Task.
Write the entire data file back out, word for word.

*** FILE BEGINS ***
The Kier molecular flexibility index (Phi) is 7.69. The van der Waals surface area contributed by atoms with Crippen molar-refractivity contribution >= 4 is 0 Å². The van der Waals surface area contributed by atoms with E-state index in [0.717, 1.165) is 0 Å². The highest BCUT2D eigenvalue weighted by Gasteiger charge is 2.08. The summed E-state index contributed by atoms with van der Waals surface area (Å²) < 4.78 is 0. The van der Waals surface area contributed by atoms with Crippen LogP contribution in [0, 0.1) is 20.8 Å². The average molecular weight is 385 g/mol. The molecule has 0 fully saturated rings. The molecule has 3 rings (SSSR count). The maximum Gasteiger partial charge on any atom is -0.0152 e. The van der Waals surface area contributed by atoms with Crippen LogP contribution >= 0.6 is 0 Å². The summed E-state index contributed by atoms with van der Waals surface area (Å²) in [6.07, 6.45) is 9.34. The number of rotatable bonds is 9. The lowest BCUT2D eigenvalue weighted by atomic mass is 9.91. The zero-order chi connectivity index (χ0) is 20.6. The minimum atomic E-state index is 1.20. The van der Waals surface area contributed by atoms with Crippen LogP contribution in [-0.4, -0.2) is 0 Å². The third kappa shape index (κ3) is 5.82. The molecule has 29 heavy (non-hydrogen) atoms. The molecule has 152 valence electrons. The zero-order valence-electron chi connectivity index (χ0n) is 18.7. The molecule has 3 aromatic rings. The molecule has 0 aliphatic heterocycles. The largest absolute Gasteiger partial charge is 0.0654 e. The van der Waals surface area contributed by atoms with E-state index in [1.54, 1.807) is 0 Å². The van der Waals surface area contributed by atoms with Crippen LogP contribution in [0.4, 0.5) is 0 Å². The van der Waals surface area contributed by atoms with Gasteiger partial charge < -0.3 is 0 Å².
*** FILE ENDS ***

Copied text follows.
The Kier molecular flexibility index (Phi) is 7.69. The van der Waals surface area contributed by atoms with Crippen molar-refractivity contribution >= 4 is 0 Å². The van der Waals surface area contributed by atoms with E-state index in [0.717, 1.165) is 0 Å². The highest BCUT2D eigenvalue weighted by Gasteiger charge is 2.08. The summed E-state index contributed by atoms with van der Waals surface area (Å²) < 4.78 is 0. The van der Waals surface area contributed by atoms with Crippen LogP contribution in [0, 0.1) is 20.8 Å². The average molecular weight is 385 g/mol. The molecule has 0 fully saturated rings. The molecule has 3 rings (SSSR count). The maximum Gasteiger partial charge on any atom is -0.0152 e. The van der Waals surface area contributed by atoms with Crippen LogP contribution >= 0.6 is 0 Å². The summed E-state index contributed by atoms with van der Waals surface area (Å²) in [6.07, 6.45) is 9.34. The number of rotatable bonds is 9. The lowest BCUT2D eigenvalue weighted by atomic mass is 9.91. The zero-order chi connectivity index (χ0) is 20.6. The minimum atomic E-state index is 1.20. The van der Waals surface area contributed by atoms with Crippen LogP contribution in [-0.4, -0.2) is 0 Å². The third kappa shape index (κ3) is 5.82. The molecule has 29 heavy (non-hydrogen) atoms. The molecule has 152 valence electrons. The zero-order valence-electron chi connectivity index (χ0n) is 18.7. The molecule has 3 aromatic rings. The molecule has 0 aliphatic heterocycles. The largest absolute Gasteiger partial charge is 0.0654 e. The van der Waals surface area contributed by atoms with E-state index in [1.54, 1.807) is 0 Å². The van der Waals surface area contributed by atoms with Crippen LogP contribution in [0.4, 0.5) is 0 Å². The van der Waals surface area contributed by atoms with Gasteiger partial charge < -0.3 is 0 Å².